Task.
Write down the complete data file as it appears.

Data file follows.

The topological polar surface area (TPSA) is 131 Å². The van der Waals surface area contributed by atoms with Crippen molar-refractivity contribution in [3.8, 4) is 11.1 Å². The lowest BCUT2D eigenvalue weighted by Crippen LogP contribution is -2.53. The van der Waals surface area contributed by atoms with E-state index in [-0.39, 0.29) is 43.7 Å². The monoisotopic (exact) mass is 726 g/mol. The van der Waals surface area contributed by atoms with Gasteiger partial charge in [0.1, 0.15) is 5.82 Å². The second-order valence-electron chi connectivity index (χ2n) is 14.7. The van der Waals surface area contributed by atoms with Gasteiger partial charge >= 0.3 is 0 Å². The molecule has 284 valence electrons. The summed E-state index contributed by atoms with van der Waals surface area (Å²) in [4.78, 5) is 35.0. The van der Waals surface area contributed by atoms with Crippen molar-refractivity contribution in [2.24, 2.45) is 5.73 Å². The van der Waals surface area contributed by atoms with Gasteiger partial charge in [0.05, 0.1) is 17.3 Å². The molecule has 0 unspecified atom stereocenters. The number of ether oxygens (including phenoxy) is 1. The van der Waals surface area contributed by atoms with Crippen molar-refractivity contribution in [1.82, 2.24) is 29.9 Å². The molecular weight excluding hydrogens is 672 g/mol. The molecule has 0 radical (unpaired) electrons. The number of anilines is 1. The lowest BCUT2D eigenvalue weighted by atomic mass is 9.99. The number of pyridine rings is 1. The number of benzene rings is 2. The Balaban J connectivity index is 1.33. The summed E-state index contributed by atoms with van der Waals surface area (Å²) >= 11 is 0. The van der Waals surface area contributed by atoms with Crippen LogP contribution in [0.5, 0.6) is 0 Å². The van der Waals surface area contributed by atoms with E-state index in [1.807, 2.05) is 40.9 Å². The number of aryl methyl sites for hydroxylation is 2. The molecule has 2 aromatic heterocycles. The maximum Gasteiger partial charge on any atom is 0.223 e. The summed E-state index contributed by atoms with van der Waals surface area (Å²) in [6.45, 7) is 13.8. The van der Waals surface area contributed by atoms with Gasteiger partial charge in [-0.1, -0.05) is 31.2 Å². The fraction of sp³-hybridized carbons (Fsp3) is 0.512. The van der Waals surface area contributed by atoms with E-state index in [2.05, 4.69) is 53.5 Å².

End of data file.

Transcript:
The topological polar surface area (TPSA) is 131 Å². The van der Waals surface area contributed by atoms with Crippen molar-refractivity contribution in [3.8, 4) is 11.1 Å². The lowest BCUT2D eigenvalue weighted by Crippen LogP contribution is -2.53. The van der Waals surface area contributed by atoms with E-state index in [-0.39, 0.29) is 43.7 Å². The monoisotopic (exact) mass is 726 g/mol. The van der Waals surface area contributed by atoms with Gasteiger partial charge in [0.1, 0.15) is 5.82 Å². The second-order valence-electron chi connectivity index (χ2n) is 14.7. The van der Waals surface area contributed by atoms with Gasteiger partial charge >= 0.3 is 0 Å². The molecule has 284 valence electrons. The summed E-state index contributed by atoms with van der Waals surface area (Å²) in [4.78, 5) is 35.0. The van der Waals surface area contributed by atoms with Crippen molar-refractivity contribution in [2.24, 2.45) is 5.73 Å². The van der Waals surface area contributed by atoms with Gasteiger partial charge in [0.05, 0.1) is 17.3 Å². The molecule has 0 unspecified atom stereocenters. The number of ether oxygens (including phenoxy) is 1. The van der Waals surface area contributed by atoms with Crippen molar-refractivity contribution in [1.82, 2.24) is 29.9 Å². The molecular weight excluding hydrogens is 672 g/mol. The molecule has 0 radical (unpaired) electrons. The number of anilines is 1. The lowest BCUT2D eigenvalue weighted by atomic mass is 9.99. The number of pyridine rings is 1. The number of benzene rings is 2. The Balaban J connectivity index is 1.33. The summed E-state index contributed by atoms with van der Waals surface area (Å²) >= 11 is 0. The van der Waals surface area contributed by atoms with Crippen LogP contribution in [0.5, 0.6) is 0 Å². The van der Waals surface area contributed by atoms with E-state index in [1.807, 2.05) is 40.9 Å². The number of aryl methyl sites for hydroxylation is 2. The molecule has 2 aromatic heterocycles. The maximum Gasteiger partial charge on any atom is 0.223 e. The summed E-state index contributed by atoms with van der Waals surface area (Å²) in [6.45, 7) is 13.8. The van der Waals surface area contributed by atoms with Gasteiger partial charge in [-0.1, -0.05) is 31.2 Å². The fraction of sp³-hybridized carbons (Fsp3) is 0.512. The van der Waals surface area contributed by atoms with E-state index in [2.05, 4.69) is 53.5 Å².